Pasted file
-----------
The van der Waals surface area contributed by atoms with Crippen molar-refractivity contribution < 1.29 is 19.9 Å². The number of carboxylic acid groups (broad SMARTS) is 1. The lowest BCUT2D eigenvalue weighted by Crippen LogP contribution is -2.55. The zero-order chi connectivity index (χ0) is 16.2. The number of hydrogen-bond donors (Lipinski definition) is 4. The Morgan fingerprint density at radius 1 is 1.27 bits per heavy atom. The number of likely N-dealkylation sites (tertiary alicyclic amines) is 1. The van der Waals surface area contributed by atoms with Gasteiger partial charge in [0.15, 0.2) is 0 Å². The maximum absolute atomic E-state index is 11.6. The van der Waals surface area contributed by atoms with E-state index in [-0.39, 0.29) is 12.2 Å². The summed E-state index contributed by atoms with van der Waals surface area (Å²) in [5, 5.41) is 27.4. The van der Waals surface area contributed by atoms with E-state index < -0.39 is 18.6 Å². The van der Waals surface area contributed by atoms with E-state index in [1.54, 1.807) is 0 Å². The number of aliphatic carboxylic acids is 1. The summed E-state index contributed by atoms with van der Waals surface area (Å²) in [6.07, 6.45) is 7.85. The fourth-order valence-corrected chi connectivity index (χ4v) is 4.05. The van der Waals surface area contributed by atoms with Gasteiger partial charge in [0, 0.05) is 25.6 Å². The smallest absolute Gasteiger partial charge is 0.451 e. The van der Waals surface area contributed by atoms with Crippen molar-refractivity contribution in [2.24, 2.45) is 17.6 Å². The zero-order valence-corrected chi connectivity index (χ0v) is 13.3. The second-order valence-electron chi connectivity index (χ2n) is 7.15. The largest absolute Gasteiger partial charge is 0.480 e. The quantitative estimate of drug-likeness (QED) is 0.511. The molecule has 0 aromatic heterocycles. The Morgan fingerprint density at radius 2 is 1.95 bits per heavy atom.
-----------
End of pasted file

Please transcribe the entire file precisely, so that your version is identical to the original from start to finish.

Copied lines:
The van der Waals surface area contributed by atoms with Crippen molar-refractivity contribution < 1.29 is 19.9 Å². The number of carboxylic acid groups (broad SMARTS) is 1. The lowest BCUT2D eigenvalue weighted by Crippen LogP contribution is -2.55. The zero-order chi connectivity index (χ0) is 16.2. The number of hydrogen-bond donors (Lipinski definition) is 4. The Morgan fingerprint density at radius 1 is 1.27 bits per heavy atom. The number of likely N-dealkylation sites (tertiary alicyclic amines) is 1. The van der Waals surface area contributed by atoms with Gasteiger partial charge in [0.15, 0.2) is 0 Å². The maximum absolute atomic E-state index is 11.6. The van der Waals surface area contributed by atoms with E-state index in [-0.39, 0.29) is 12.2 Å². The summed E-state index contributed by atoms with van der Waals surface area (Å²) in [5, 5.41) is 27.4. The van der Waals surface area contributed by atoms with E-state index < -0.39 is 18.6 Å². The van der Waals surface area contributed by atoms with E-state index in [1.54, 1.807) is 0 Å². The number of aliphatic carboxylic acids is 1. The summed E-state index contributed by atoms with van der Waals surface area (Å²) in [6.07, 6.45) is 7.85. The fourth-order valence-corrected chi connectivity index (χ4v) is 4.05. The van der Waals surface area contributed by atoms with Gasteiger partial charge in [0, 0.05) is 25.6 Å². The smallest absolute Gasteiger partial charge is 0.451 e. The van der Waals surface area contributed by atoms with Crippen molar-refractivity contribution in [2.24, 2.45) is 17.6 Å². The zero-order valence-corrected chi connectivity index (χ0v) is 13.3. The second-order valence-electron chi connectivity index (χ2n) is 7.15. The largest absolute Gasteiger partial charge is 0.480 e. The quantitative estimate of drug-likeness (QED) is 0.511. The molecule has 0 aromatic heterocycles. The Morgan fingerprint density at radius 2 is 1.95 bits per heavy atom.